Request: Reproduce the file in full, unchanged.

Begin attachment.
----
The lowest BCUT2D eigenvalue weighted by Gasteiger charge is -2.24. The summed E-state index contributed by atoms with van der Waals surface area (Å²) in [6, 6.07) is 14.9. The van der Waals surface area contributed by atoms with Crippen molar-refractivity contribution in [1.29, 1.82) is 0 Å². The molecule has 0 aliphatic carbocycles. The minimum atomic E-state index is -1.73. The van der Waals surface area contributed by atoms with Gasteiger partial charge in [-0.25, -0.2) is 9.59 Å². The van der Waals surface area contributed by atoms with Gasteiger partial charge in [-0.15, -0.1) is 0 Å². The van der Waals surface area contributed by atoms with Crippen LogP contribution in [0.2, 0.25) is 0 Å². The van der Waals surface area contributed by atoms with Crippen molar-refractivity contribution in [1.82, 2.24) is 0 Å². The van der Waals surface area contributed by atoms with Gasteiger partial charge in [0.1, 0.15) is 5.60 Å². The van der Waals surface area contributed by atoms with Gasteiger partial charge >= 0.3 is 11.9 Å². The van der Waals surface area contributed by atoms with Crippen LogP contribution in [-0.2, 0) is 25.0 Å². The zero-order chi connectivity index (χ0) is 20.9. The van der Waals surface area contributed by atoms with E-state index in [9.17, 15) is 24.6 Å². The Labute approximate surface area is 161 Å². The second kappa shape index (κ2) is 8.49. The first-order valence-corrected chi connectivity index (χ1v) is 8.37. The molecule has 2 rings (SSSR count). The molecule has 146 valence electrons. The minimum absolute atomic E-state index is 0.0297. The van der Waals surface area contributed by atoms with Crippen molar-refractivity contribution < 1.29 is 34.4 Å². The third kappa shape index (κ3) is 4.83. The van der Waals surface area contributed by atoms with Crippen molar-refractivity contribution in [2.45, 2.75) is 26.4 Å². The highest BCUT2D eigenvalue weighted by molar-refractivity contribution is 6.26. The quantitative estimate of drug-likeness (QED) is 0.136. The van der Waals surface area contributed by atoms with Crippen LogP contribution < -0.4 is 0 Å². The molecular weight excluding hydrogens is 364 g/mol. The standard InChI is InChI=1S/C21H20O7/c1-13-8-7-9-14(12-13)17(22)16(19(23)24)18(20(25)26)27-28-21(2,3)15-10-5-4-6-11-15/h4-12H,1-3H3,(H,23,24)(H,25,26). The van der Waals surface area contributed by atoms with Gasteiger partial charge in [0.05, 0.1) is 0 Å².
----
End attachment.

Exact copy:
The lowest BCUT2D eigenvalue weighted by Gasteiger charge is -2.24. The summed E-state index contributed by atoms with van der Waals surface area (Å²) in [6, 6.07) is 14.9. The van der Waals surface area contributed by atoms with Crippen molar-refractivity contribution in [1.29, 1.82) is 0 Å². The molecule has 0 aliphatic carbocycles. The minimum atomic E-state index is -1.73. The van der Waals surface area contributed by atoms with Gasteiger partial charge in [-0.25, -0.2) is 9.59 Å². The van der Waals surface area contributed by atoms with Gasteiger partial charge in [-0.15, -0.1) is 0 Å². The van der Waals surface area contributed by atoms with Crippen LogP contribution in [0.2, 0.25) is 0 Å². The van der Waals surface area contributed by atoms with Crippen molar-refractivity contribution in [1.82, 2.24) is 0 Å². The van der Waals surface area contributed by atoms with Gasteiger partial charge in [0.1, 0.15) is 5.60 Å². The van der Waals surface area contributed by atoms with Gasteiger partial charge >= 0.3 is 11.9 Å². The van der Waals surface area contributed by atoms with Crippen LogP contribution in [-0.2, 0) is 25.0 Å². The zero-order chi connectivity index (χ0) is 20.9. The van der Waals surface area contributed by atoms with E-state index in [9.17, 15) is 24.6 Å². The Labute approximate surface area is 161 Å². The second kappa shape index (κ2) is 8.49. The first-order valence-corrected chi connectivity index (χ1v) is 8.37. The molecule has 2 rings (SSSR count). The molecule has 146 valence electrons. The minimum absolute atomic E-state index is 0.0297. The van der Waals surface area contributed by atoms with Crippen molar-refractivity contribution < 1.29 is 34.4 Å². The third kappa shape index (κ3) is 4.83. The van der Waals surface area contributed by atoms with Crippen molar-refractivity contribution in [2.45, 2.75) is 26.4 Å². The highest BCUT2D eigenvalue weighted by molar-refractivity contribution is 6.26. The quantitative estimate of drug-likeness (QED) is 0.136. The van der Waals surface area contributed by atoms with Crippen LogP contribution < -0.4 is 0 Å². The molecular weight excluding hydrogens is 364 g/mol. The standard InChI is InChI=1S/C21H20O7/c1-13-8-7-9-14(12-13)17(22)16(19(23)24)18(20(25)26)27-28-21(2,3)15-10-5-4-6-11-15/h4-12H,1-3H3,(H,23,24)(H,25,26). The van der Waals surface area contributed by atoms with Gasteiger partial charge in [0.05, 0.1) is 0 Å².